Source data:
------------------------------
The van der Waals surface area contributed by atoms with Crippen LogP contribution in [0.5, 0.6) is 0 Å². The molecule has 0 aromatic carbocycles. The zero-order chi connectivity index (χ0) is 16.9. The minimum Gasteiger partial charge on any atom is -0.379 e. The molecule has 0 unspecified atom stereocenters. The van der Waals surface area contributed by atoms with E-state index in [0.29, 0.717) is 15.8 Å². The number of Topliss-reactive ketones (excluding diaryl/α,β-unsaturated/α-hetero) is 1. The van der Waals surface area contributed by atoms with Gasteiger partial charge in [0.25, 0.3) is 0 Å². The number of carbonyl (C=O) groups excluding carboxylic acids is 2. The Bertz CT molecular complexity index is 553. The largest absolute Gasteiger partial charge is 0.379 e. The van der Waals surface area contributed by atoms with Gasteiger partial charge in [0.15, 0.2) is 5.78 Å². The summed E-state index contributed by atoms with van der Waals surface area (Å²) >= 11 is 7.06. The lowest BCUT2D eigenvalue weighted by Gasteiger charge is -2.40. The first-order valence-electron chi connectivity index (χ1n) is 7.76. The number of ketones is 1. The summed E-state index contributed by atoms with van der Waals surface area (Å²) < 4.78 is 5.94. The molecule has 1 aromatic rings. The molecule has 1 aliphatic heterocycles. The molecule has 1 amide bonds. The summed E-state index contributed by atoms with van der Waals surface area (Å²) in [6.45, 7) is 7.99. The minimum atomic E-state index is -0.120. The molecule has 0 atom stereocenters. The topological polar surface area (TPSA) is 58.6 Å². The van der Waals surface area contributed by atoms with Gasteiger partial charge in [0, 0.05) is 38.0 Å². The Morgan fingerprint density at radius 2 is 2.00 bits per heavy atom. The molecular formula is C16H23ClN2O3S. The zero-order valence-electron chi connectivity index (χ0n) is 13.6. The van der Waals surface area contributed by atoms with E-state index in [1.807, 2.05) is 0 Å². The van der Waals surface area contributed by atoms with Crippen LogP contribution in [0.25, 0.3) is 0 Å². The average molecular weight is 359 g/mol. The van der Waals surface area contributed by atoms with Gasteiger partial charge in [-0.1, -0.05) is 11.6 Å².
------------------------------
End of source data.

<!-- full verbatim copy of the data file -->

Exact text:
The van der Waals surface area contributed by atoms with Crippen LogP contribution in [0.5, 0.6) is 0 Å². The molecule has 0 aromatic carbocycles. The zero-order chi connectivity index (χ0) is 16.9. The minimum Gasteiger partial charge on any atom is -0.379 e. The molecule has 0 unspecified atom stereocenters. The van der Waals surface area contributed by atoms with E-state index in [0.29, 0.717) is 15.8 Å². The number of Topliss-reactive ketones (excluding diaryl/α,β-unsaturated/α-hetero) is 1. The van der Waals surface area contributed by atoms with Gasteiger partial charge in [0.25, 0.3) is 0 Å². The number of carbonyl (C=O) groups excluding carboxylic acids is 2. The Bertz CT molecular complexity index is 553. The largest absolute Gasteiger partial charge is 0.379 e. The van der Waals surface area contributed by atoms with Gasteiger partial charge in [0.15, 0.2) is 5.78 Å². The summed E-state index contributed by atoms with van der Waals surface area (Å²) >= 11 is 7.06. The lowest BCUT2D eigenvalue weighted by Gasteiger charge is -2.40. The first-order valence-electron chi connectivity index (χ1n) is 7.76. The number of ketones is 1. The summed E-state index contributed by atoms with van der Waals surface area (Å²) < 4.78 is 5.94. The molecule has 1 aromatic rings. The molecule has 1 aliphatic heterocycles. The molecule has 1 amide bonds. The summed E-state index contributed by atoms with van der Waals surface area (Å²) in [6.45, 7) is 7.99. The minimum atomic E-state index is -0.120. The molecule has 0 atom stereocenters. The topological polar surface area (TPSA) is 58.6 Å². The van der Waals surface area contributed by atoms with Gasteiger partial charge in [0, 0.05) is 38.0 Å². The Morgan fingerprint density at radius 2 is 2.00 bits per heavy atom. The molecular formula is C16H23ClN2O3S. The zero-order valence-electron chi connectivity index (χ0n) is 13.6. The van der Waals surface area contributed by atoms with E-state index in [1.807, 2.05) is 0 Å². The van der Waals surface area contributed by atoms with Crippen LogP contribution in [0.25, 0.3) is 0 Å². The average molecular weight is 359 g/mol. The van der Waals surface area contributed by atoms with Gasteiger partial charge in [-0.1, -0.05) is 11.6 Å².